• According to the National Rural Electric Cooperative Association, electric cooperatives serve 327 of the nation’s 353 “persistent poverty counties.” The unknown bill handed down by this rule will ultimately be paid by people at the end of the line. According to a recent study by National Economics Research Associates, the rule will hike electricity prices in all 47 states that are subject to the regulation. Of those 47 states, 41 states are projected to see double-digit “peak” electricity price increases and 28 states are projected to see “peak” electricity price increases greater than 20 percent. It would be reasonable and responsible that the EPA perform an economic study to determine how much this federal overreach will increase energy bills in rural America.
  • The Clean Power Plan gives us no credit for the initiatives we’ve undertaken. The electric cooperatives believe there is a better way, one where we can pursue technological innovations while protecting our rural consumers from senseless rate increases.
  • The new standards call for the development of massive amounts of wind. Relying so heavily on wind and solar energy ignores the reality that the sun does not always shine and the wind does not always blow. According to the North Dakota Public Service Commission, in a rate-based calculation, North Dakota would need 4,840 more megawatts of wind in order to meet the state goal. This would cost an estimated $8.6 billion and cover nearly 1 million acres of land (roughly the size of Burleigh County, North Dakota). There would also likely be even more siting issues due to the migratory flyway and U.S. Fish and Wildlife regulations.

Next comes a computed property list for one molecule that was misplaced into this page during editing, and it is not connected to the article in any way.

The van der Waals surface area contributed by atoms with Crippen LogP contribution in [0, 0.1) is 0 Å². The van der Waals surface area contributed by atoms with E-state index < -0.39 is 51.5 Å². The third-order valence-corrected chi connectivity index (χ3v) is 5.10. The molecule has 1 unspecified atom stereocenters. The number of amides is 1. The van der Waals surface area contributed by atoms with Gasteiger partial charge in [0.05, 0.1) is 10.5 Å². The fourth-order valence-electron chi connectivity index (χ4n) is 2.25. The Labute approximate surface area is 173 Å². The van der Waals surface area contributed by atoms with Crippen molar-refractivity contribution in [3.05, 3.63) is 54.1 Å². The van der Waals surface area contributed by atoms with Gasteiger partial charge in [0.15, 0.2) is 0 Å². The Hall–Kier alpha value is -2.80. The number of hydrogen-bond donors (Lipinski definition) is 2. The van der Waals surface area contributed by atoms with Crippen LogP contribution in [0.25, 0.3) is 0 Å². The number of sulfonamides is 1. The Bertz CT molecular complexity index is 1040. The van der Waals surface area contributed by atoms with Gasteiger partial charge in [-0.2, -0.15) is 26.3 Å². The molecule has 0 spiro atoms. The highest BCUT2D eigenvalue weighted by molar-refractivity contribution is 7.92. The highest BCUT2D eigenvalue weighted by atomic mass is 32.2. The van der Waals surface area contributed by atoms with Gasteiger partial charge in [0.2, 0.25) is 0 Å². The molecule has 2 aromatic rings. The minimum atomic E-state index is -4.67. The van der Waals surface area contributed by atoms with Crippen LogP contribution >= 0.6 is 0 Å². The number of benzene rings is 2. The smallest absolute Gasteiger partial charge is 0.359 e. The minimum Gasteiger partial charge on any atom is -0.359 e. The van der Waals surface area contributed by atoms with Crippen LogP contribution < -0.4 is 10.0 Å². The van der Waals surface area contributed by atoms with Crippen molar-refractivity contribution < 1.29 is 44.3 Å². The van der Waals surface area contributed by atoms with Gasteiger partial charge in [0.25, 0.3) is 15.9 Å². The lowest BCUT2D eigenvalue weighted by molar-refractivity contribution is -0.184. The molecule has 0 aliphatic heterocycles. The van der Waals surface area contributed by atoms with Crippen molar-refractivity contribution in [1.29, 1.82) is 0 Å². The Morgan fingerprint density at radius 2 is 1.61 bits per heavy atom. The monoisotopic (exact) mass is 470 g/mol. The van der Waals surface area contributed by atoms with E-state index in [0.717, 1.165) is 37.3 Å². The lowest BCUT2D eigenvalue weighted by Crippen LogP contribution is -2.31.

• The proposed “safety valve” outlined by the rule, which allows for increased coal-based emissions during times of energy need or crisis is nonsensical in that it suggests that coal-based units can back up wind. They are not constructed to be idled and run for short periods. That is simply not possible.
  • In absence of a viable peaking source, utilities will be forced to transition from coal to natural gas. However, replacing all coal-based facilities with natural gas is not realistic.
  • As one of the few utilities in the country experiencing growth, our region and utilities within it are uniquely impacted by this rule. As currently written, it compounds the challenge we have to meet this growth. As more natural gas is added to serve the growth in the Williston Basin region, coal would be backed down to keep emissions at bay, therefore taking away needed capacity to serve the region.
  • The North American Electricity Reliability Corporation has expressed significant reliability concerns with the rule as initially proposed. It’s initial concern that the Clean Power Program will accelerate the U.S. resource mix transition to natural gas and renewables and “transform grid-level reliability services, diversity, and flexibility,” remains real. Additionally, NERC acknowledged that coal-sourced generation will diminish and serve mainly seasonal peaking purposes (simply not feasible) significantly altering its economic viability. Lastly, much more transmission and natural gas pipeline infrastructure will be needed to support new distributed wind and gas generation needs. It seems only logical that EPA should perform a thorough grid reliability study before imposing such landscape-altering regulations.